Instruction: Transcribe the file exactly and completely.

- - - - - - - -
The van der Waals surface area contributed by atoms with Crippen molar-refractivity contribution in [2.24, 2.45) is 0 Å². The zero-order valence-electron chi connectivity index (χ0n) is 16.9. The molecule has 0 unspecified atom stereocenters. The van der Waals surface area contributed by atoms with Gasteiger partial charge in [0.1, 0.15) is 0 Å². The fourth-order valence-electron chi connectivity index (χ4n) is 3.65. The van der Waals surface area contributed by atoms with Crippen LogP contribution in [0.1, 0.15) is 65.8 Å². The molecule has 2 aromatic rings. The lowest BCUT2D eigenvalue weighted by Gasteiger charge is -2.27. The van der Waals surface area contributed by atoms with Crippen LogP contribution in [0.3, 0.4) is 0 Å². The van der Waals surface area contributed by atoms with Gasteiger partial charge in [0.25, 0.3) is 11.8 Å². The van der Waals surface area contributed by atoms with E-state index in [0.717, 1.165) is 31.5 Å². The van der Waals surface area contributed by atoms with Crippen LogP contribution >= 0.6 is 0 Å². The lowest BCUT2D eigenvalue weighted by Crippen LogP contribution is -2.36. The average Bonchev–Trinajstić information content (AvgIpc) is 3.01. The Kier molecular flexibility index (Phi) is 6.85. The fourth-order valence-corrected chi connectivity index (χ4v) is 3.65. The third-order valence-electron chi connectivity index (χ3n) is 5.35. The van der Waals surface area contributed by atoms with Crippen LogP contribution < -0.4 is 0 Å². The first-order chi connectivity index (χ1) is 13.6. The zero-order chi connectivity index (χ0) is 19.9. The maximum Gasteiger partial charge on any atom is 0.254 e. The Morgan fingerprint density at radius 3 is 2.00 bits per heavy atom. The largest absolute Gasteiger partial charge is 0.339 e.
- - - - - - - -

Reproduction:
The van der Waals surface area contributed by atoms with Crippen molar-refractivity contribution in [2.24, 2.45) is 0 Å². The zero-order valence-electron chi connectivity index (χ0n) is 16.9. The molecule has 0 unspecified atom stereocenters. The van der Waals surface area contributed by atoms with Gasteiger partial charge in [0.1, 0.15) is 0 Å². The fourth-order valence-electron chi connectivity index (χ4n) is 3.65. The van der Waals surface area contributed by atoms with Crippen LogP contribution in [0.1, 0.15) is 65.8 Å². The molecule has 2 aromatic rings. The lowest BCUT2D eigenvalue weighted by Gasteiger charge is -2.27. The van der Waals surface area contributed by atoms with Crippen LogP contribution in [0.3, 0.4) is 0 Å². The van der Waals surface area contributed by atoms with Gasteiger partial charge in [0.25, 0.3) is 11.8 Å². The van der Waals surface area contributed by atoms with E-state index in [0.717, 1.165) is 31.5 Å². The van der Waals surface area contributed by atoms with Crippen LogP contribution >= 0.6 is 0 Å². The lowest BCUT2D eigenvalue weighted by Crippen LogP contribution is -2.36. The average Bonchev–Trinajstić information content (AvgIpc) is 3.01. The Kier molecular flexibility index (Phi) is 6.85. The fourth-order valence-corrected chi connectivity index (χ4v) is 3.65. The third-order valence-electron chi connectivity index (χ3n) is 5.35. The van der Waals surface area contributed by atoms with Crippen LogP contribution < -0.4 is 0 Å². The first-order chi connectivity index (χ1) is 13.6. The zero-order chi connectivity index (χ0) is 19.9. The maximum Gasteiger partial charge on any atom is 0.254 e. The Morgan fingerprint density at radius 3 is 2.00 bits per heavy atom. The largest absolute Gasteiger partial charge is 0.339 e.